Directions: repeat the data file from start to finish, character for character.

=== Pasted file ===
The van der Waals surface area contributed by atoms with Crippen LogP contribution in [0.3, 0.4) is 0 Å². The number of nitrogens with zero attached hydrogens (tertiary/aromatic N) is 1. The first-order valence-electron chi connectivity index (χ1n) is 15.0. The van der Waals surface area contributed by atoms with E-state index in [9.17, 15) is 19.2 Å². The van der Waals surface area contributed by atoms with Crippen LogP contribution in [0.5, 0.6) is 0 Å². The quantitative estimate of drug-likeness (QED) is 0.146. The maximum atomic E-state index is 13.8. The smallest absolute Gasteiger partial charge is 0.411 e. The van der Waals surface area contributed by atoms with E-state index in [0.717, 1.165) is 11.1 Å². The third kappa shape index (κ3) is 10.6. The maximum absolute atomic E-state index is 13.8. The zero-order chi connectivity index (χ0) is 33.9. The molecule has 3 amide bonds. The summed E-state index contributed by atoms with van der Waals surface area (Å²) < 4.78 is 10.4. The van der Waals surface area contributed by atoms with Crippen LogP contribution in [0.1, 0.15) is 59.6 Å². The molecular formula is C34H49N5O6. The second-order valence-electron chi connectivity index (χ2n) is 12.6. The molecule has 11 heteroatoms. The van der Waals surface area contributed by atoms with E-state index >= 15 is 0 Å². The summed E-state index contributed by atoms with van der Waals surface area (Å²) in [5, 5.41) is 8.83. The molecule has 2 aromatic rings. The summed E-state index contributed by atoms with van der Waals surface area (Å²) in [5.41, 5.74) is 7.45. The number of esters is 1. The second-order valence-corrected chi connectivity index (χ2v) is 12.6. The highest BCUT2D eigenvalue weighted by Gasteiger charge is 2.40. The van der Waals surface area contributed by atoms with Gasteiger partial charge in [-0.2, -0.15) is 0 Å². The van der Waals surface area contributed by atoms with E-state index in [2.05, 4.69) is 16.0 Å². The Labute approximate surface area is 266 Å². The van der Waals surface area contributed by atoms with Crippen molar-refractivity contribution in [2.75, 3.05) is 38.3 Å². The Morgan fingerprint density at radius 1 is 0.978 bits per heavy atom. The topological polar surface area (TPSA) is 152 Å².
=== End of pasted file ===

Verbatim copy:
The van der Waals surface area contributed by atoms with Crippen LogP contribution in [0.3, 0.4) is 0 Å². The number of nitrogens with zero attached hydrogens (tertiary/aromatic N) is 1. The first-order valence-electron chi connectivity index (χ1n) is 15.0. The van der Waals surface area contributed by atoms with E-state index in [9.17, 15) is 19.2 Å². The van der Waals surface area contributed by atoms with Crippen LogP contribution in [0.5, 0.6) is 0 Å². The quantitative estimate of drug-likeness (QED) is 0.146. The maximum atomic E-state index is 13.8. The smallest absolute Gasteiger partial charge is 0.411 e. The van der Waals surface area contributed by atoms with E-state index in [0.717, 1.165) is 11.1 Å². The third kappa shape index (κ3) is 10.6. The maximum absolute atomic E-state index is 13.8. The zero-order chi connectivity index (χ0) is 33.9. The molecule has 3 amide bonds. The summed E-state index contributed by atoms with van der Waals surface area (Å²) < 4.78 is 10.4. The van der Waals surface area contributed by atoms with Crippen LogP contribution in [0.1, 0.15) is 59.6 Å². The molecular formula is C34H49N5O6. The second-order valence-electron chi connectivity index (χ2n) is 12.6. The molecule has 11 heteroatoms. The van der Waals surface area contributed by atoms with E-state index >= 15 is 0 Å². The summed E-state index contributed by atoms with van der Waals surface area (Å²) in [5, 5.41) is 8.83. The molecule has 2 aromatic rings. The summed E-state index contributed by atoms with van der Waals surface area (Å²) in [5.41, 5.74) is 7.45. The number of esters is 1. The second-order valence-corrected chi connectivity index (χ2v) is 12.6. The highest BCUT2D eigenvalue weighted by Gasteiger charge is 2.40. The van der Waals surface area contributed by atoms with Gasteiger partial charge in [-0.2, -0.15) is 0 Å². The van der Waals surface area contributed by atoms with E-state index in [2.05, 4.69) is 16.0 Å². The Labute approximate surface area is 266 Å². The van der Waals surface area contributed by atoms with Crippen molar-refractivity contribution in [2.75, 3.05) is 38.3 Å². The Morgan fingerprint density at radius 1 is 0.978 bits per heavy atom. The topological polar surface area (TPSA) is 152 Å².